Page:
Three issues that are resonating in the Employee Benefits market are realigning to the changing workforce, reimagining consumer engagement, and reinventing the processes that connect them. I had the privilege of engaging on these and other issues on a panel at the recent LIMRA ETSS 2022 conference.
Discussing workforce and consumer issues is always interesting since they are effectively two sides of the same coin and there is a perceived imbalance as insurers are looking to attract younger customers in the Employee Benefits space, where less than five years ago, 63% of independent insurance agents were Baby Boomers. While many Boomers are up on digital engagement use —the first hurdle in addressing the younger market — the bigger hurdle is not understanding the social and financial context of Millennials and Gen Zers that produce very different life goals, expectations and buying behavior. In many cases, we don’t use the same language. How often in the employee benefits space do we use the term “consumer” instead of “employee?” This single word changes the way we think about our industry and value proposition.
There are three things we need to think about to bridge this gap in the Employee Benefits space:
- Insurers will need a diverse workforce to engage with a diverse consumer. This will require rethinking incentives, culture and to some extent, the nature of work. An immediate example is the post-COVID return to the office debate between work from anywhere and the get-back-to-your-cubicle-where-I-can-see-you approach. Modern communication technology and SaaS-based cloud systems have made work from anywhere a natural option for information workers; leaders who understand the new paradigm can manage that model quite well.
- Market opportunity is changing. The old products, business models and metrics don’t necessarily support where the market is headed. For example, while some insurers are looking at the gig economy as an opportunity to serve an emerging market, many can’t yet conceive how to approach this market. It’s not really a traditional Group insurance risk pool around an employer, and many insurers see it as individual insurance market with relatively high premiums for some segments of the market. Others do see some potential to treat groups of gig workers as affinity groups but struggle with the business model to make that work. And in most cases, the current gig worker market seems small enough to ignore. Of course, a large percentage of that market is made up of … Millennials and Gen Zers.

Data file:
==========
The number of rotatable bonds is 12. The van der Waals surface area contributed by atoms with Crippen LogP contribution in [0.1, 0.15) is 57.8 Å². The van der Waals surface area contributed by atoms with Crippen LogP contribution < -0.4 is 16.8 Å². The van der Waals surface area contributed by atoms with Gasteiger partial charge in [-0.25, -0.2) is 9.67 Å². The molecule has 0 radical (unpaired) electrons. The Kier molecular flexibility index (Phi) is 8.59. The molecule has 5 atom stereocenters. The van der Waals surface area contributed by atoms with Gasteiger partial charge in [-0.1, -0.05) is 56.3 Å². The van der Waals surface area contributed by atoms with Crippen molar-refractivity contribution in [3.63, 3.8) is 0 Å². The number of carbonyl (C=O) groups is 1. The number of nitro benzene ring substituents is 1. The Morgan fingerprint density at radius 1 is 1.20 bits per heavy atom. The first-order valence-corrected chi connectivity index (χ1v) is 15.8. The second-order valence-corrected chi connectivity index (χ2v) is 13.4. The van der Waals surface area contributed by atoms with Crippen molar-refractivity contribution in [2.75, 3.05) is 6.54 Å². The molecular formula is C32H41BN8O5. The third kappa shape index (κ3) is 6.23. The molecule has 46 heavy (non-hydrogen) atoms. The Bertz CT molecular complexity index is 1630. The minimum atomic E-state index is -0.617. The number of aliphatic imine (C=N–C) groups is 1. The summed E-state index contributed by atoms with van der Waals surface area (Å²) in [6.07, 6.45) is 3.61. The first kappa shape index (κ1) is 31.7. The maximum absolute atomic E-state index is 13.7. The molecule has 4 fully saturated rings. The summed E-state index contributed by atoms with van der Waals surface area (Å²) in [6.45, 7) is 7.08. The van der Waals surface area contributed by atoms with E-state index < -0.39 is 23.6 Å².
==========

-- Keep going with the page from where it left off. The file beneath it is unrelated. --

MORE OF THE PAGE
- The Employee Benefits process makes the connection between the insurer and the consumer, but that’s changing. As we seek more change in our businesses to support both digital transformation at the consumer direct level and ecosystem connectivity for consumer support through benefit administrators and other value chain partners, managing change will become a huge issue. At LIMRA ETSS, LIMRA LDEx standard discussions were a large part of this conference. Insurers struggle with fitting the standard into the same models and mindsets the industry has had for decades rather than accept the disruption and look for advantage. Once a true generally adopted standard is in place that enables easy connectivity between value chain partners at much lower cost, the economics of the Employee Benefits market will change. It will be much easier and more cost-effective to work with non-traditional distribution in niche markets, serve smaller markets, and reduce the inherent friction in the ecosystem. This is important for insurers at a time when there are more Employee Benefits value chain players than ever before.
At FINEOS, we realize that as a core system vendor, we need to serve the current need while maintaining a future-forward perspective on where the industry is going to support our customers as they adapt to the changing market. Our focus on solutions purpose-built for Employee Benefits requires us to understand not only evolving technology but also the evolving nature of the Employee Benefits market writ large.